• 26. 26 desire. And as for speed, well, we applaud PCs that perform our HandBrake video encoding test in under 8 minutes. The M1 Ultra Studio does it in two and a half. Who It's For Creative pros and macOS speed freaks won't find a better desktop than the Mac Studio with the M1 Ultra chip. We found the M1 Max version underwhelming, but this one's the real deal. PROS o  Incredible performance from M1 Ultra processor   Impressive industrial design  o Plenty of ports  CONS o  Display and accessories sold separately  Not user-upgradable after purchase HP Chromebase All-in-One 22 Best ChromeOS All-in-One Desktop 4.0 Excellent  Why We Picked It At the other end of HP's all-in-one desktop offerings, the under-$500 Chromebase 22 brings the appeal of an easy-to-use, online-friendly Chromebook to your desk or den or kitchen counter. Its 21.5-inch 1080p screen pivots between landscape (horizontal) and portrait (vertical) modes, letting you switch from enjoying a YouTube or Netflix video to seeing most of a webpage or Google Workspace word processing document without scrolling. Its small-footprint, cone-shaped base doubles as a surprisingly high-quality speaker, and it offers a high-res webcam and wireless keyboard and mouse. Who It's For The mostly browser-based design of ChromeOS means it's a poor choice for demanding apps like photo or video editing (as is the HP's Pentium Gold CPU), but a fine fit for everyday productivity, schoolwork, email, and web surfing. Few Android games can take advantage of its rotating display, but it's a nifty online kiosk for a family room or even a home office. PROS o  Attractive, space-saving design   Rotating display useful for some websites   High-res webcam   Booming audio   Includes wireless keyboard and mouse  o Affordable as configured  CONS o  Display isn’t the sharpest
  • 27. 27   Occasional screen-rotation hitches  No side-mounted ports Intel NUC 12 Pro ('Wall Street Canyon') Best Mini Desktop 4.0 Excellent  Why We Picked It The latest Intel NUC (Next Unit of Computing) is another entry in Intel's long line of mini PCs, and another that comes highly recommended. Leveraging laptop components to create a truly compact desktop experience, the Intel NUC 12 Pro is surprisingly powerful, and ready for everything from media streaming to professional work. With plenty of ports and a design that encourages add-ons and novel uses, this tiny PC is great for everything shy of gaming and heavy media editing. It's also offered as either a preconfigured system, or a bare-bones kit (you provide the RAM, solid-state drive, and Windows license), making it a great choice for hobbyists looking to tinker. Who It's For With capability that can meet professional standards, this is one flexible mini PC, whether you want to use it to power signage or a point-of-sale device, or use it as your daily driver. The NUC form factor makes it especially fitting for space-strapped offices or hybrid workplaces that don't want large, permanent towers cluttering up desks. PROS o  Ultra-compact design   Great performance from Intel Core i7 CPU and Intel Iris Xe graphics   Classic NUC design is both simple and upgradable  o Ample connectivity with dual display support  CONS o  Bare-bones kit means no included RAM, SSD, and OS  No discrete GPU option Lenovo ThinkStation P620 (2022, Threadripper Pro 5995WX) Best High-End Workstation Desktop  Why We Picked It Thanks to an epic 64-core AMD Threadripper Pro CPU, Lenovo’s ThinkStation P620 can outrun even dual CPU workstations like our previous top pick for high-end workstations, the Dell Precision 7920 Tower. The Precision is an eye-watering $23,289, making the ThinkStation's $16,905 price as tested look like a bargain. It's not, of course, but you do get a lot for your money: a the 64-core Threadripper Pro 5995WX, two professional graphics cards, five 3.5-inch storage drives, and up to an amazing 1TB of RAM. Mere 2D design apps like AutoCAD are appetizers for this Lenovo; it's built for near-supercomputer levels of data science, 3D rendering, and simulation modeling.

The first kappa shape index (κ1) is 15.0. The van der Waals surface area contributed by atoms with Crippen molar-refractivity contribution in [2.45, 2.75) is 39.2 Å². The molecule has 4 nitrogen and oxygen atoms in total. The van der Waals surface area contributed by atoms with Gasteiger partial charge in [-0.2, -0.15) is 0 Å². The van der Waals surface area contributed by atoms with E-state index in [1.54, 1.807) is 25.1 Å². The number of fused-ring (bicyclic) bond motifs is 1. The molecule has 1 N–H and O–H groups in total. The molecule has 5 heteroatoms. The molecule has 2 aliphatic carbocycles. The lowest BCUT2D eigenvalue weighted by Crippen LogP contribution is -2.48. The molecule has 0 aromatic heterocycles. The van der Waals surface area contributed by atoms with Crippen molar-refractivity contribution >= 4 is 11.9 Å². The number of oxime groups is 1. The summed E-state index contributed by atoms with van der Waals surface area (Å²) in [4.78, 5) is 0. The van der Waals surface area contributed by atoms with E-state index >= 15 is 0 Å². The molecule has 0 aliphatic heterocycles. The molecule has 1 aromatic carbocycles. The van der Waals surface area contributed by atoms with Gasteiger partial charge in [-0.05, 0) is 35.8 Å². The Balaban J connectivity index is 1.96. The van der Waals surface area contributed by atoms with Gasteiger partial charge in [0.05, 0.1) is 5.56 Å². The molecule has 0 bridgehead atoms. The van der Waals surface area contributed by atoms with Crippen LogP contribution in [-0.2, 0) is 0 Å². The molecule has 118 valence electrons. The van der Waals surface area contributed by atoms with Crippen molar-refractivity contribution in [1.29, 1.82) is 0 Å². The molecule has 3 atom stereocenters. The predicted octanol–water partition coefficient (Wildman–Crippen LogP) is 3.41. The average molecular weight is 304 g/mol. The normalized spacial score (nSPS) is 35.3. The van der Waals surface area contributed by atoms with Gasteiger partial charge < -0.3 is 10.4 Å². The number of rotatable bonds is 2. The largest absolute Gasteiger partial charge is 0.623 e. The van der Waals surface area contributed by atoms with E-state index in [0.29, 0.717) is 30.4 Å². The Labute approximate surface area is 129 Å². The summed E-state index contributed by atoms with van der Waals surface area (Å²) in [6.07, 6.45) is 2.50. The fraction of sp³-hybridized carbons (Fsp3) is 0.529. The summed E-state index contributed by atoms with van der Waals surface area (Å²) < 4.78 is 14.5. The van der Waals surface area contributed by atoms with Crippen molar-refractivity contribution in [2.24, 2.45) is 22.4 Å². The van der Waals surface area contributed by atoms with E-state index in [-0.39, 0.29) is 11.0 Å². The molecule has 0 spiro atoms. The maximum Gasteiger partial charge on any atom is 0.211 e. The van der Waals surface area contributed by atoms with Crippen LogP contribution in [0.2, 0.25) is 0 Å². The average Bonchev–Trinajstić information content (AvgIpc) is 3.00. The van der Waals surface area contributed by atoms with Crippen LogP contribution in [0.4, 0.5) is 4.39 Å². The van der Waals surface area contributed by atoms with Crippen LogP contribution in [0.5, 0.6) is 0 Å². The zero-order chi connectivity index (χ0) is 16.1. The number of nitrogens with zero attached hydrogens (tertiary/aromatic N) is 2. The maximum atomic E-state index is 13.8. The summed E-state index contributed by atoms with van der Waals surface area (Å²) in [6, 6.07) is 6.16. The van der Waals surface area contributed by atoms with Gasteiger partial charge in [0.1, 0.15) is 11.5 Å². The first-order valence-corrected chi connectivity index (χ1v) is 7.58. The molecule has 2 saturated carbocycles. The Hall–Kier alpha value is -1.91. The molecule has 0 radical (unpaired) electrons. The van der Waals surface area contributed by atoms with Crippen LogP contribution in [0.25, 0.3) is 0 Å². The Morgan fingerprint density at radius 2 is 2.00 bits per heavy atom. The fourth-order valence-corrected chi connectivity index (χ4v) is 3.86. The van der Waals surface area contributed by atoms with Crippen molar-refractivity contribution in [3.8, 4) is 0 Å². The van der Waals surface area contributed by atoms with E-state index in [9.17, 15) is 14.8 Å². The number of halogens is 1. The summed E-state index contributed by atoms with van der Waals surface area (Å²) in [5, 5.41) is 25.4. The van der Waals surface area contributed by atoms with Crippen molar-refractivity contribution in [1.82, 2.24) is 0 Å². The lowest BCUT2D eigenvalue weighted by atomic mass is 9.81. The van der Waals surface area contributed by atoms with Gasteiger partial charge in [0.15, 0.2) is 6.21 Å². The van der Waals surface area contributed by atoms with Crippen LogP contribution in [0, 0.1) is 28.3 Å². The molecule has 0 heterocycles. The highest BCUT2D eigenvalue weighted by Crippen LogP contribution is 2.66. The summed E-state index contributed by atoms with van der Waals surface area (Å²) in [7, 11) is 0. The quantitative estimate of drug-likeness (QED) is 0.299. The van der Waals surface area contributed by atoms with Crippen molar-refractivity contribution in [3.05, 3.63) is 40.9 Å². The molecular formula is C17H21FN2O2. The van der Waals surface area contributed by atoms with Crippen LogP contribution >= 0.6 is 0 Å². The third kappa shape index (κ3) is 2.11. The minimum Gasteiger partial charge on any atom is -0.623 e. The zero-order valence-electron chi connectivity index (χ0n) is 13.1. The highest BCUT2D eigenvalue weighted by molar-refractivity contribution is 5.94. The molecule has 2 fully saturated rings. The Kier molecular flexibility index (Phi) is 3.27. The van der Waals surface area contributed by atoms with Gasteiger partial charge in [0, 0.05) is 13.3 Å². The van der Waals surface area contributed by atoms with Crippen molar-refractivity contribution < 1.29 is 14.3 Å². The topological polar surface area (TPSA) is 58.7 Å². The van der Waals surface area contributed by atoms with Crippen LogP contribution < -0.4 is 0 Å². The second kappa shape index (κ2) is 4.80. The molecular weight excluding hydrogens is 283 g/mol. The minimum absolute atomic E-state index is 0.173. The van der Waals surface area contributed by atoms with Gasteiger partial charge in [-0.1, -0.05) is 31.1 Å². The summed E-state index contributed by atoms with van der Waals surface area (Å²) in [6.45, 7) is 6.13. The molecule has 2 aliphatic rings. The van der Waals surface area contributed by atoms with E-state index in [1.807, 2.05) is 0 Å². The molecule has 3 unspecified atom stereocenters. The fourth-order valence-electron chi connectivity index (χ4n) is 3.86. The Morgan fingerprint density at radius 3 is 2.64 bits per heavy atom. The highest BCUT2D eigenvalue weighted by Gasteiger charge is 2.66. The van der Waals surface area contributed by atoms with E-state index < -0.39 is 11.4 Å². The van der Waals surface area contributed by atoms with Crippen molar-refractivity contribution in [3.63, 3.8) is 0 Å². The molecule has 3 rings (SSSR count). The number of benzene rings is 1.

• 28. 28 Who It's For Obviously, ordinary workstations like Dell's more mainstream Precision or HP's Z or Lenovo's ThinkStation desktops can handle almost all creative, architectural, and data analysis jobs. Many software applications (including our performance benchmarks) actually can't take full advantage of the P620's power. But when only the ultimate will do, scientists and engineers will be grateful for this monster's muscle. PROS o  Highly scalable performance   Easily serviceable   ISV certified   Ample connectivity  o Standard three-year warranty  CONS o  Gets expensive quickly  Audible fans under load MSI Pro DP21 Best Compact Workstation Desktop 4.5 Outstanding Why We Picked It MSI’s Pro DP21 is the latest compact workstation that we’ve reviewed to earn our Editors’ Choice award, in large part thanks to its fast performance, ample wired connectivity, and Wi-Fi 6 for a decent price. (That goes for individuals and fleet buyers alike.) Plus, this VESA-mountable desktop is surprisingly easy to upgrade, extending its shelf life considerably. Who It’s For While this isn’t the smallest compact workstation, the MSI Pro DP21 makes up for that with its competitive power profile, easy access for upgrades, and compelling price. If you or your fleet have very little space to work with, but need as much power as possible, this is an excellent place to end your search. PROS Compact, VESA-mountable design Well-priced Peppy Core i3 processor